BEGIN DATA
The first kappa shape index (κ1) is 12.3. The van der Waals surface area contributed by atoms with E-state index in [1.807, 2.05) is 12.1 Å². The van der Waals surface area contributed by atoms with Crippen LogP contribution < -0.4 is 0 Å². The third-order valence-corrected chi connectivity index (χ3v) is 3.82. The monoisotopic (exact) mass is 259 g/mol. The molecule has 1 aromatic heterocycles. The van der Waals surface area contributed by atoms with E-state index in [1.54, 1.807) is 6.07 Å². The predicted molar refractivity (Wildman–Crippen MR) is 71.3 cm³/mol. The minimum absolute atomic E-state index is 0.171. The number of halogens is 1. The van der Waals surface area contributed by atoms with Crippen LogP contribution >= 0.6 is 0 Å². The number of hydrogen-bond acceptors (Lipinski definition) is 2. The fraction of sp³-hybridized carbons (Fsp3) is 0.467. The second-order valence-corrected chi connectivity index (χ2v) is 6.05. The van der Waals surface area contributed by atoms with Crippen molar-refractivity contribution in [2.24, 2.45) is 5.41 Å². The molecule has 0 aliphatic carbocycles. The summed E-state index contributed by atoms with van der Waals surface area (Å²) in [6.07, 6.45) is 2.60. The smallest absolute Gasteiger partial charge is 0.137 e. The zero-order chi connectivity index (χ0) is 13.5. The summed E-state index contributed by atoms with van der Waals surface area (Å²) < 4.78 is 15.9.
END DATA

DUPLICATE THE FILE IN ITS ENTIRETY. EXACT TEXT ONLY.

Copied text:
The first kappa shape index (κ1) is 12.3. The van der Waals surface area contributed by atoms with E-state index in [1.807, 2.05) is 12.1 Å². The van der Waals surface area contributed by atoms with Crippen LogP contribution < -0.4 is 0 Å². The third-order valence-corrected chi connectivity index (χ3v) is 3.82. The monoisotopic (exact) mass is 259 g/mol. The molecule has 1 aromatic heterocycles. The van der Waals surface area contributed by atoms with E-state index in [1.54, 1.807) is 6.07 Å². The predicted molar refractivity (Wildman–Crippen MR) is 71.3 cm³/mol. The minimum absolute atomic E-state index is 0.171. The number of halogens is 1. The van der Waals surface area contributed by atoms with Crippen LogP contribution >= 0.6 is 0 Å². The number of hydrogen-bond acceptors (Lipinski definition) is 2. The fraction of sp³-hybridized carbons (Fsp3) is 0.467. The second-order valence-corrected chi connectivity index (χ2v) is 6.05. The van der Waals surface area contributed by atoms with Crippen molar-refractivity contribution in [2.24, 2.45) is 5.41 Å². The molecule has 0 aliphatic carbocycles. The summed E-state index contributed by atoms with van der Waals surface area (Å²) in [6.07, 6.45) is 2.60. The smallest absolute Gasteiger partial charge is 0.137 e. The zero-order chi connectivity index (χ0) is 13.5. The summed E-state index contributed by atoms with van der Waals surface area (Å²) < 4.78 is 15.9.